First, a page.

The histology of 69 human vertebral bodies from 23 individuals was studied by hematoxylin and eosin staining using a technique that allowed the creation of complete, large histologic sections of individual vertebral bodies. Particular attention was directed toward the documentation of intraosseous nerves. The vertebral bodies were dissected free of soft tissue, and then sectioned using a diamond wafering saw into 3-mm sagittal segments. Sections were then decalcified and whole-mounted in paraffin blocks before tissue sectioning using a very-large-format microtome. One hundred thirty-eight tissue sections were prepared for evaluation. Neurovascular bundles and intraosseous nerves were routinely identified within human vertebral bone. Nerves were noted to enter the vertebral body via the centrally located posterior vascular foramen and were found to accompany the basivertebral vessels. Branches from these nerves coursed to both central and peripheral areas of the vertebral body. Nerves were also documented that entered the vertebral body by penetrating the anterior cortex to course into the marrow. Although previous studies have documented nerves within long bones, and others have described the histology of the intervertebral disc and associated soft tissues, previous literature that documents the innervation of the human vertebral body has been very sparse. The documentation of nerve tissue within normal human vertebrae further supports the proposed role of neuronal factors in the regulation of bone physiology. Furthermore, it is possible that such intraosseous nerves may play a role in the clinical problem of back pain 1).
The existence and distribution of these intraosseous nerves within the vertebral body were subsequently further detailed by Fras et al. in 2003 2) and Bailey et al. in 2011 3) , who also described the source of the intraosseous nerves as the basivertebral nerve (BVN).
The BVN enters the posterior vertebral body via the basivertebral foramen and arborizes near the center of the vertebral body, sending branches to innervate the superior and inferior endplates.
In 2003, Fras et al. 4) reported on the presence of Substance P within the BVN, concluding that these nerves have the potential for transmitting pain signals. Subsequently in 2011, Bailey et al. 5) showed that the basivertebral nerves are PGP 9.5-positive, establishing their role in pain transmission.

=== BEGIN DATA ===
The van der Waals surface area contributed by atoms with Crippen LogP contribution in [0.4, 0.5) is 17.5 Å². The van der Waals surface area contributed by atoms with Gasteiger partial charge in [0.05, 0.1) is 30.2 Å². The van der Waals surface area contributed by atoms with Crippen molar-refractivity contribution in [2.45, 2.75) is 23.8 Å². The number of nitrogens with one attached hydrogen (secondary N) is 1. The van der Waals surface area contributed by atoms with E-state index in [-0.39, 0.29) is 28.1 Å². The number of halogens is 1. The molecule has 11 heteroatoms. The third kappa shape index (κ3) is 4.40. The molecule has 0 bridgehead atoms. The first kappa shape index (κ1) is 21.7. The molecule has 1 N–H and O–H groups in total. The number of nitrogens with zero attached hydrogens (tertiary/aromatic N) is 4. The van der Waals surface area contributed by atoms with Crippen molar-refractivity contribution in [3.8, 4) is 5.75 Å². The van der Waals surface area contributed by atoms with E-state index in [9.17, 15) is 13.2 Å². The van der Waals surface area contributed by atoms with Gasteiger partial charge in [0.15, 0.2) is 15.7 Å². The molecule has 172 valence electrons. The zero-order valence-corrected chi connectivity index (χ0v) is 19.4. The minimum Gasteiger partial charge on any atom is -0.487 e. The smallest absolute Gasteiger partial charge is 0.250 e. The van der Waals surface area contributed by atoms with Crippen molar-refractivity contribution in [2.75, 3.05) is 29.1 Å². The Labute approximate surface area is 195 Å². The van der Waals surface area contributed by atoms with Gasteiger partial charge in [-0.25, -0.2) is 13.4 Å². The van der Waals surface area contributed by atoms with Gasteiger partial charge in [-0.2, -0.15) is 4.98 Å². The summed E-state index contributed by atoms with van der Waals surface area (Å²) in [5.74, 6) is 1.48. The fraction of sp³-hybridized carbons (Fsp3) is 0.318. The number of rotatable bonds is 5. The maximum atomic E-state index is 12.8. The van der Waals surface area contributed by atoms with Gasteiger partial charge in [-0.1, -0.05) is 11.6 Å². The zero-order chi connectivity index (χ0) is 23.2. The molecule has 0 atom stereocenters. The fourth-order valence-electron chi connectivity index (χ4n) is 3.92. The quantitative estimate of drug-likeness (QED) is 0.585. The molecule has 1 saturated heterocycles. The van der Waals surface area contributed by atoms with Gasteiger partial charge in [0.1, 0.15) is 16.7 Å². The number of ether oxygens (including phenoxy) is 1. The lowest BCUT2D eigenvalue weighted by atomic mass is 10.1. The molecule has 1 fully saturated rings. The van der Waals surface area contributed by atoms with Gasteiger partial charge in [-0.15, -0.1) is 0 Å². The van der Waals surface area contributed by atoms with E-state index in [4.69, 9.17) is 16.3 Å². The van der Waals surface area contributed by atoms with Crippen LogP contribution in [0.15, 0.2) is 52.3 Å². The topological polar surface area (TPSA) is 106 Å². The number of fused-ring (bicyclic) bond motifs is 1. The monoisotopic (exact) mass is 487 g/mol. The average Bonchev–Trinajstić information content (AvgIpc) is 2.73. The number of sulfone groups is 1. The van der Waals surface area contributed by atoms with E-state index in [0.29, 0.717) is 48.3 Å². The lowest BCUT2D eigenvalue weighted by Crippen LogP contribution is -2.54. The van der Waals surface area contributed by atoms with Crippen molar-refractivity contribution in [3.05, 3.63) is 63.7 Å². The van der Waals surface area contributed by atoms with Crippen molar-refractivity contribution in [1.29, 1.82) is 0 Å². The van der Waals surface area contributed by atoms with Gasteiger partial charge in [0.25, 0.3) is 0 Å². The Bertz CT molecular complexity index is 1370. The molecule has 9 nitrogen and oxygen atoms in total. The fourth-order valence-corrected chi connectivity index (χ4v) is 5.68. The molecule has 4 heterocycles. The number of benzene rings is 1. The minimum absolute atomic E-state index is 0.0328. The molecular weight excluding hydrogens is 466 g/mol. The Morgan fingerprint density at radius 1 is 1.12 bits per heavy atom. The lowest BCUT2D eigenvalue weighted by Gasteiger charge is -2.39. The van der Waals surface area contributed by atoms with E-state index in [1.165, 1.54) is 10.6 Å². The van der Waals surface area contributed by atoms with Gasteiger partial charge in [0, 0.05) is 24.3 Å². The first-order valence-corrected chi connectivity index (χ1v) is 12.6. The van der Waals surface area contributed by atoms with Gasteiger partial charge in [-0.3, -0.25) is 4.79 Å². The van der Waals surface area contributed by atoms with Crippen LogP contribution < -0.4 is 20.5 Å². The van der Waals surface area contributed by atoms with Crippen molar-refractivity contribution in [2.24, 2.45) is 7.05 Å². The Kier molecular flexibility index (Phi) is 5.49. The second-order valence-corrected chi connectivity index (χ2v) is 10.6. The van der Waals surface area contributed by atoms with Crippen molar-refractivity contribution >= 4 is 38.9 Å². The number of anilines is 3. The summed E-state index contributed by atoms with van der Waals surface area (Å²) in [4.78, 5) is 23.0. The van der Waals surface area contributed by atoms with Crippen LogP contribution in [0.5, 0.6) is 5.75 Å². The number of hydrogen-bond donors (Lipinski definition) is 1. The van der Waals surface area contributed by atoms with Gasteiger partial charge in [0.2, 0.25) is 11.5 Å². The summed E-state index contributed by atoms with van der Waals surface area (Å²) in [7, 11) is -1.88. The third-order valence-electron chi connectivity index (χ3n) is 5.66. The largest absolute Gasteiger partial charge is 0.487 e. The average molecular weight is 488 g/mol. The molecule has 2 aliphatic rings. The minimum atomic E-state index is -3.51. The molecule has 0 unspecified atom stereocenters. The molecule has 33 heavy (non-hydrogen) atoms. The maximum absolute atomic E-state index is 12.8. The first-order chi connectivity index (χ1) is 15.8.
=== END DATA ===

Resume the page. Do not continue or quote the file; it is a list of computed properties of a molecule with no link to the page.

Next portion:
Lotz et al. 6) documented increased innervation, via the basivertebral nerve, of the endplates with damaged and degenerated endplates. Vertebral body pathology, such as degenerated endplates,
Fourteen patients with CLBP, greater than 6 months, unresponsive to at least 4 months of conservative care were enrolled. All patients were treated successfully following screening using MRI findings of Modic type I or II changes and positive confirmatory provocative discography to determine the affected levels. All patients underwent ablation of the basivertebral nerve (BVN) using 1414 nm Nd:YAG laser-assisted energy guided in a transforaminal epiduroscopic approach. Macnab's criteria and visual analog scale (VAS) score were collected retrospectively at each follow-up interval.
The mean age was 46 ± 9.95 years. The mean symptoms duration was 21.21 ± 21.87 months. The mean follow-up was 15.3 ± 2.67 months. The preoperative VAS score of 7.79 ± 0.97 changed to 1.92 ± 1.38, postoperatively (P < 0.01). As per Macnab's criteria, seven patients (50%) had excellent, six patients (42.85%) had good, and one patient (7.14%) had fair outcomes.
The transforaminal epiduroscopic basivertebral nerve laser ablation (TEBLA) appears to be a promising option in carefully selected patients with CLBP associated with the Modic changes 7).